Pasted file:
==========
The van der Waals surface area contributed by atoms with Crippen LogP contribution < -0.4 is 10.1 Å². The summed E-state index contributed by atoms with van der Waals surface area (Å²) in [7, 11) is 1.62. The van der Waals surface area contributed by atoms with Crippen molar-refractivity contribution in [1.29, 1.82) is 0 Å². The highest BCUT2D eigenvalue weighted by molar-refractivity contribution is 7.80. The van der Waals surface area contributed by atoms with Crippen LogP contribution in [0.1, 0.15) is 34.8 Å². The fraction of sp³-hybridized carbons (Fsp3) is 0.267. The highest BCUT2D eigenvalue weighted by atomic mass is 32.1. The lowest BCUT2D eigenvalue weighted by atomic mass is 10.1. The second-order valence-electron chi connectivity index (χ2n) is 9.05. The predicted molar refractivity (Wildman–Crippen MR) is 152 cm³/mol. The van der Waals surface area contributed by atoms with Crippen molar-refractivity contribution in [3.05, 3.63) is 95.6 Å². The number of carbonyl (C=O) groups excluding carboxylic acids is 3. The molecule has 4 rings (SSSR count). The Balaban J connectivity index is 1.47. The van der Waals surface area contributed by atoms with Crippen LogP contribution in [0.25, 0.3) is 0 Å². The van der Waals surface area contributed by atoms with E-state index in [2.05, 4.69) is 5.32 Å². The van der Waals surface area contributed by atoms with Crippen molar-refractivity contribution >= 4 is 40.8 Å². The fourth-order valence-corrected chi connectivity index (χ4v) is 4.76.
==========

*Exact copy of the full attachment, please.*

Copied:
The van der Waals surface area contributed by atoms with Crippen LogP contribution < -0.4 is 10.1 Å². The summed E-state index contributed by atoms with van der Waals surface area (Å²) in [7, 11) is 1.62. The van der Waals surface area contributed by atoms with Crippen molar-refractivity contribution in [1.29, 1.82) is 0 Å². The highest BCUT2D eigenvalue weighted by molar-refractivity contribution is 7.80. The van der Waals surface area contributed by atoms with Crippen LogP contribution in [0.1, 0.15) is 34.8 Å². The fraction of sp³-hybridized carbons (Fsp3) is 0.267. The highest BCUT2D eigenvalue weighted by atomic mass is 32.1. The lowest BCUT2D eigenvalue weighted by atomic mass is 10.1. The second-order valence-electron chi connectivity index (χ2n) is 9.05. The predicted molar refractivity (Wildman–Crippen MR) is 152 cm³/mol. The van der Waals surface area contributed by atoms with Crippen molar-refractivity contribution in [3.05, 3.63) is 95.6 Å². The number of carbonyl (C=O) groups excluding carboxylic acids is 3. The molecule has 4 rings (SSSR count). The Balaban J connectivity index is 1.47. The van der Waals surface area contributed by atoms with Crippen LogP contribution in [0.25, 0.3) is 0 Å². The van der Waals surface area contributed by atoms with E-state index in [2.05, 4.69) is 5.32 Å². The van der Waals surface area contributed by atoms with Crippen molar-refractivity contribution >= 4 is 40.8 Å². The fourth-order valence-corrected chi connectivity index (χ4v) is 4.76.